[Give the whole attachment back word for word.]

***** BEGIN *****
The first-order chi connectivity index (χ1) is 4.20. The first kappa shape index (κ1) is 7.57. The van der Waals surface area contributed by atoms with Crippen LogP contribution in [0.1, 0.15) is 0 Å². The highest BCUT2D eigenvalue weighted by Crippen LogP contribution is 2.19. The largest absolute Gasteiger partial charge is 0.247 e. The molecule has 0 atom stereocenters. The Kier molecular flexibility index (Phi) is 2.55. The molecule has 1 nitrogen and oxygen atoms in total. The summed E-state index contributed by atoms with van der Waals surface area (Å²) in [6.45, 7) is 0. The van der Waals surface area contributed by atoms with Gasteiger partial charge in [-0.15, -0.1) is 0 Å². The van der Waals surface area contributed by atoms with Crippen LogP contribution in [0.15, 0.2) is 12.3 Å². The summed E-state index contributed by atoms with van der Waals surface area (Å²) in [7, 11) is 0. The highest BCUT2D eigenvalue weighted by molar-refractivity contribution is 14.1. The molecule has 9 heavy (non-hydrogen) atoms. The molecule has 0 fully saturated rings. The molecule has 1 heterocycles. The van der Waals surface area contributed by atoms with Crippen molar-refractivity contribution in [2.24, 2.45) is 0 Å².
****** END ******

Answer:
The first-order chi connectivity index (χ1) is 4.20. The first kappa shape index (κ1) is 7.57. The van der Waals surface area contributed by atoms with Crippen LogP contribution in [0.1, 0.15) is 0 Å². The highest BCUT2D eigenvalue weighted by Crippen LogP contribution is 2.19. The largest absolute Gasteiger partial charge is 0.247 e. The molecule has 0 atom stereocenters. The Kier molecular flexibility index (Phi) is 2.55. The molecule has 1 nitrogen and oxygen atoms in total. The summed E-state index contributed by atoms with van der Waals surface area (Å²) in [6.45, 7) is 0. The van der Waals surface area contributed by atoms with Gasteiger partial charge in [-0.15, -0.1) is 0 Å². The van der Waals surface area contributed by atoms with Crippen LogP contribution in [0.15, 0.2) is 12.3 Å². The summed E-state index contributed by atoms with van der Waals surface area (Å²) in [7, 11) is 0. The highest BCUT2D eigenvalue weighted by molar-refractivity contribution is 14.1. The molecule has 9 heavy (non-hydrogen) atoms. The molecule has 0 fully saturated rings. The molecule has 1 heterocycles. The van der Waals surface area contributed by atoms with Crippen molar-refractivity contribution in [2.24, 2.45) is 0 Å².